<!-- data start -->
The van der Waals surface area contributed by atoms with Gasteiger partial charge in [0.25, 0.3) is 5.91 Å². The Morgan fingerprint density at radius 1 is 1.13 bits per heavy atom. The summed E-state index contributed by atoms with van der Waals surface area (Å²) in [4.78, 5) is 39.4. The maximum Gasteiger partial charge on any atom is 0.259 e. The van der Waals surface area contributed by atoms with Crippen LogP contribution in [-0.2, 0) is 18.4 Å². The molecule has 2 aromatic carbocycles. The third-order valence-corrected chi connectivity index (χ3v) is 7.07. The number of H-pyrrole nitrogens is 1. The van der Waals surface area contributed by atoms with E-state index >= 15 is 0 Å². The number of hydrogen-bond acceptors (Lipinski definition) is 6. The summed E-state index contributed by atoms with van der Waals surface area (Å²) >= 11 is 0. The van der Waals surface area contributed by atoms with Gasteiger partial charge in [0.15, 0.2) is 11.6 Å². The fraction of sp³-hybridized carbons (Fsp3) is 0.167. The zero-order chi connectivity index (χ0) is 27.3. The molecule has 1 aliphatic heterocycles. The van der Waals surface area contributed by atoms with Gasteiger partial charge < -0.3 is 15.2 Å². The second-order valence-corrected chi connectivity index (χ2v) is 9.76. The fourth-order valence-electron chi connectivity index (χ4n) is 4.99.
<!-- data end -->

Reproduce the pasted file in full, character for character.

The van der Waals surface area contributed by atoms with Gasteiger partial charge in [0.25, 0.3) is 5.91 Å². The Morgan fingerprint density at radius 1 is 1.13 bits per heavy atom. The summed E-state index contributed by atoms with van der Waals surface area (Å²) in [4.78, 5) is 39.4. The maximum Gasteiger partial charge on any atom is 0.259 e. The van der Waals surface area contributed by atoms with Crippen LogP contribution in [-0.2, 0) is 18.4 Å². The molecule has 2 aromatic carbocycles. The third-order valence-corrected chi connectivity index (χ3v) is 7.07. The number of H-pyrrole nitrogens is 1. The van der Waals surface area contributed by atoms with E-state index >= 15 is 0 Å². The number of hydrogen-bond acceptors (Lipinski definition) is 6. The summed E-state index contributed by atoms with van der Waals surface area (Å²) >= 11 is 0. The van der Waals surface area contributed by atoms with Gasteiger partial charge in [0.15, 0.2) is 11.6 Å². The fraction of sp³-hybridized carbons (Fsp3) is 0.167. The zero-order chi connectivity index (χ0) is 27.3. The molecule has 1 aliphatic heterocycles. The van der Waals surface area contributed by atoms with Gasteiger partial charge < -0.3 is 15.2 Å². The second-order valence-corrected chi connectivity index (χ2v) is 9.76. The fourth-order valence-electron chi connectivity index (χ4n) is 4.99.